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Electroless Nickel Coatings

Fast, non-destructive quality control of industrial electroless nickel coatings

Nickel-based coatings are one of the most important industrial coatings due to their durability, corrosion resistance and aesthetics. Traditionally, electrolytic plating is the most common process used to deposit a nickel coating and it is still widely used. However, the use of an electroless nickel plating process has been increasingly used due to the improved quality and more environmentally friendly process.

Electroless nickel plating (ENP) is an auto-catalytic chemical process used to deposit a layer of nickel-phosphorus (Ni-P) alloy coating on a substrate. The nickel-phosphorus coating thickness varies typically from 1 to 40 μm depending on the application. Electroless nickel coatings can have varying phosphorus content which impacts specific metallurgical properties. The phosphorus range typically varies from 2% up to 15% level. The benefit of low phosphorous nickel coating is very uniform thickness inside and outside of complex parts; whereas, a higher phosphorous level offers corrosion resistance and ductility for demanding industrial use cases.

One of the key benefits of the nickel-phosphorus coating is that it provides a very consistent thickness that isn't dependent on part geometry. Electroless nickel plating can reach all hidden surfaces to offer complete coating coverage even on the most intricate parts. Electroless nickel plating can be applied to both conductive and non-conductive materials, meaning it can be used also for a wide range of non-metallic substrates such as plastic and textiles. Electroless nickel coating is used in many industries such as automotive (e.g. bearings and gear assemblies), electronics (e.g. printed circuit boards and connectors).

Electroless nickel plating is widely used in the automotive industry

Analysis of Electroless Nickel Coating Thickness and Chemical Composition with the M1 MISTRAL

When tight quality control of metal coatings is required, X-ray fluorescence (XRF) analysis is the best overall solution. The modern micro-XRF instrument, such as the Bruker M1 MISTRAL can provide simultaneous coating thickness and coating composition measurement.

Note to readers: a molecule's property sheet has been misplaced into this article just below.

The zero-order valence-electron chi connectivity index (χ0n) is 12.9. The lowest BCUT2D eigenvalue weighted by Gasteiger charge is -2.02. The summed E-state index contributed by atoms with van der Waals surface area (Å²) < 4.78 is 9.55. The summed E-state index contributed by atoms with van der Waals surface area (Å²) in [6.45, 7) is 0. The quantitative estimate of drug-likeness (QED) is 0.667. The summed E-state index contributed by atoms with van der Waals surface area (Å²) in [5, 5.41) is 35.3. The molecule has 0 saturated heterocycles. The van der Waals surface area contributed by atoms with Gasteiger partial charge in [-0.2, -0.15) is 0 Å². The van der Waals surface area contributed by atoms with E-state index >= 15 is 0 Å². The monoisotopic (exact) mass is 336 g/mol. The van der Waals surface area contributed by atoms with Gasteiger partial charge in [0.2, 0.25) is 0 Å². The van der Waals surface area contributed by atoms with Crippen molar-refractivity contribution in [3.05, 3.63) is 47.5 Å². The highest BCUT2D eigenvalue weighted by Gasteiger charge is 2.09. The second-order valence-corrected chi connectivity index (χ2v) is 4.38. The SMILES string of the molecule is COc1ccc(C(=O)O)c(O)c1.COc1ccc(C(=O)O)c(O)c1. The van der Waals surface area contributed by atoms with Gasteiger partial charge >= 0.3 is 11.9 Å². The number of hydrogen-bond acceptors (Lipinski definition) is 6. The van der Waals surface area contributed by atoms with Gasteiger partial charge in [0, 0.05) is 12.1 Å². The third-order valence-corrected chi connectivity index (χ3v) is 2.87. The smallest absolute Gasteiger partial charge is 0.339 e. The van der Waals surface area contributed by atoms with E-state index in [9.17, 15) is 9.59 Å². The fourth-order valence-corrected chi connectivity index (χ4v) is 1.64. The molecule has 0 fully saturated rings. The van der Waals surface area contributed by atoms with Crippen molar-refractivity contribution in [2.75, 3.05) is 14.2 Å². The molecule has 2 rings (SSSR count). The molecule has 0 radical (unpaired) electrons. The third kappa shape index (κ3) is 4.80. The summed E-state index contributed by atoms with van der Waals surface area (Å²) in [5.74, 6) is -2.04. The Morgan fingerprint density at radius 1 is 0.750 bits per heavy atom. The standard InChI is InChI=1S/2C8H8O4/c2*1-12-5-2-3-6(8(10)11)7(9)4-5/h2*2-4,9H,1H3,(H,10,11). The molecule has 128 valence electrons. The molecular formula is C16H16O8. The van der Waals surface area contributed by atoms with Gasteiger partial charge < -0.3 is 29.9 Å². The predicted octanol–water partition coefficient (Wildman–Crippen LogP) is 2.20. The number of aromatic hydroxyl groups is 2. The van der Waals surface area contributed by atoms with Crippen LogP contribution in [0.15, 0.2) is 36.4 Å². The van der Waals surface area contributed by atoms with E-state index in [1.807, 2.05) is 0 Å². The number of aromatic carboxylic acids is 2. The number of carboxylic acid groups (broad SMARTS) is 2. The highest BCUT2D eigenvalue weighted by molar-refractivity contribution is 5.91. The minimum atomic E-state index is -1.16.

The M1 MISTRAL is equipped with a high-performance silicon drift detector (SDD), W or Rh microfocus X-ray tube and user-selectable collimator which allows spot sizes down to 100 µm. Together with the video microscope and motorizes and programmable XYZ stage, the user can ensure that measurement takes place at exactly the desired spot.

The nickel-phosphorus coating composition significantly influences the mechanical, corrosion resistance and magnetic properties which makes it critical to not only measure coating thickness but also phosphorus content. The energy of the characteristic Phosphorus K-line radiation is only 2 keV and information depth just under 1 μm which means that excellent instrument hardware and calibration are required for precise phosphorus analysis. For Ni-P application, the M1 MISTRAL with Rhodium target X-ray tube is an excellent choice as it provides superior light element excitation.

Overlap of 3 nickel-phosphorus coating spectra with different phosphorous content (0%, 5%, 9%)

 

With M1 MISTRAL, it is possible to monitor phosphorus content with excellent accuracy and repeatability even when a small measurement spot (collimation) is required. This enables very tight quality control of the electroless nickel-phosphorus coating properties even for very small parts and measurement areas.